Mesiesis rolled her eyes and pointed to her tunic, which partly overlapped with Taesis’ knee.
“But you fell out?” asked Prisca.
“She married my brother.”
“Our fathers were so proud of themselves. They were neighbors. My brother loved her almost as much as I did. Maybe because I did.”
“So you went to Jerusalem?”
“I went first to Alexandria. I stayed with a cousin. I made so many friends. Anastasia told me that nothing had to change—she would love me forever—but I could not. I loved my brother. At first she wrote me teasing letters. She drew pictures of falcons.”
“And then the claws sank into my heart”—Mesiesis looked abashed—”and I began my journey.”
“But you can write to her now, can you not? Your suffering—she cannot let it last, if she still loves you.”
“I hope that would have been true. Anastasia’s life had been so blessed, she treated pain like something out of legend.”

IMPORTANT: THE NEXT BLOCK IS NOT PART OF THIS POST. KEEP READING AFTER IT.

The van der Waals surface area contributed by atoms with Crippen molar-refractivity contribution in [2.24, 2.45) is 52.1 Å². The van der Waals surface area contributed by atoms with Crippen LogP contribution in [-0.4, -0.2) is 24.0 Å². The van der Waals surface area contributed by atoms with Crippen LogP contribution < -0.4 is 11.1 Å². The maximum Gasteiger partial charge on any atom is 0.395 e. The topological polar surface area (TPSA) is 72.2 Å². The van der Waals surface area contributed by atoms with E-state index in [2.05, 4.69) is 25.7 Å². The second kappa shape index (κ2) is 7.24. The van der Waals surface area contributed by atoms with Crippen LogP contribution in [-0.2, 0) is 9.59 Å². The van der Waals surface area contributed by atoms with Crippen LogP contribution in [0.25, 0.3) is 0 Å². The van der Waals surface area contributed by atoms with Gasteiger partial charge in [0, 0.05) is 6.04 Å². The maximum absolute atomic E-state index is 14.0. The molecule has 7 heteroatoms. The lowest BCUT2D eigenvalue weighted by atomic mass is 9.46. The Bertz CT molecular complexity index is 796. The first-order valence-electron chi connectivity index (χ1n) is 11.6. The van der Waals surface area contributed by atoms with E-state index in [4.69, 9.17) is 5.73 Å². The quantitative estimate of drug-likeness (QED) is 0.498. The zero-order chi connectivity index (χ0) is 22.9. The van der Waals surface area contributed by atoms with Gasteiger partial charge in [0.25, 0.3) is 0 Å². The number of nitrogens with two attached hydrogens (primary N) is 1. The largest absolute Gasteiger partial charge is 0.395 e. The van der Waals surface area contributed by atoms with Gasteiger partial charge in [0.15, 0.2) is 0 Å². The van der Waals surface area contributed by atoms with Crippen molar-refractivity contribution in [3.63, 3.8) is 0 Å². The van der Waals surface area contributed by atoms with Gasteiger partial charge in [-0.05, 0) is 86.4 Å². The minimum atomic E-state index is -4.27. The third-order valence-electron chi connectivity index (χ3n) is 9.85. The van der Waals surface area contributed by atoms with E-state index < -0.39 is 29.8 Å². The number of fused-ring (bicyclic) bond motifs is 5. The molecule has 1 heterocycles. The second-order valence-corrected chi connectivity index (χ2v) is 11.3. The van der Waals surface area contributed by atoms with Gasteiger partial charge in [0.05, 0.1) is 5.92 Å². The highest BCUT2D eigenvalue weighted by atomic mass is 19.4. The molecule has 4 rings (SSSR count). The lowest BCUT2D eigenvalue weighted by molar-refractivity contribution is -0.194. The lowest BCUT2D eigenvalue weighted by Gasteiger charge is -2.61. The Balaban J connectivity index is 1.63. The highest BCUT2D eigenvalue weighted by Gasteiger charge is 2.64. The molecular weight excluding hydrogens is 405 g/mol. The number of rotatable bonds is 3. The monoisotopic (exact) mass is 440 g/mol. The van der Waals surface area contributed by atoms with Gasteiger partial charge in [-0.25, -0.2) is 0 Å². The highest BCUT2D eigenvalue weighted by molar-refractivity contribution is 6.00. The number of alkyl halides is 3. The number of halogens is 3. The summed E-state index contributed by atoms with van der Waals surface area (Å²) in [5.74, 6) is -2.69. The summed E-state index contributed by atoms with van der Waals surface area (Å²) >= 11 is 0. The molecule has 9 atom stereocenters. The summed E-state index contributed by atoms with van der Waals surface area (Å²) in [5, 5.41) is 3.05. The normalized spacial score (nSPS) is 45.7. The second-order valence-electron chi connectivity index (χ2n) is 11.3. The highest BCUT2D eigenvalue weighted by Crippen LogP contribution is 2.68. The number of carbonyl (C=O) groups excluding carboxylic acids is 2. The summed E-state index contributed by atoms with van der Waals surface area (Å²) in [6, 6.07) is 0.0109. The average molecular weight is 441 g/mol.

Beside her, silent, Mesiesis mouthed, “Very large estate.”
“But why not now?” Prisca insisted.
Taesis took a long, shuddering breath, her keening exhausted. “I had a letter from my brother when I was in Tripolis. Anastasia died while bearing his son.”
Prisca longed to hold her. But if she broke the line of flames, Mesiesis might disappear, and she still had questions. “These curses, they are often anchored by a tablet or a scroll. Perhaps, if we went to Mesiesis’ grave, we might destroy it.”
Mesiesis drew herself up, eyes burning like the sun, tunic caught in an invisible stormwind. “You cannot! You must not!”
“Why not?” asked Prisca, forcing herself to calm.
“I lived my whole life in the same mud town, and then decades of death underneath the mud in the same town, and now you want to send me back? I am not a broken pot, that you can frown at and toss in the trash heap!”
Prisca’s fine words about the joys of reading had been discarded, the moment she saw a solution to the puzzle. She was abashed.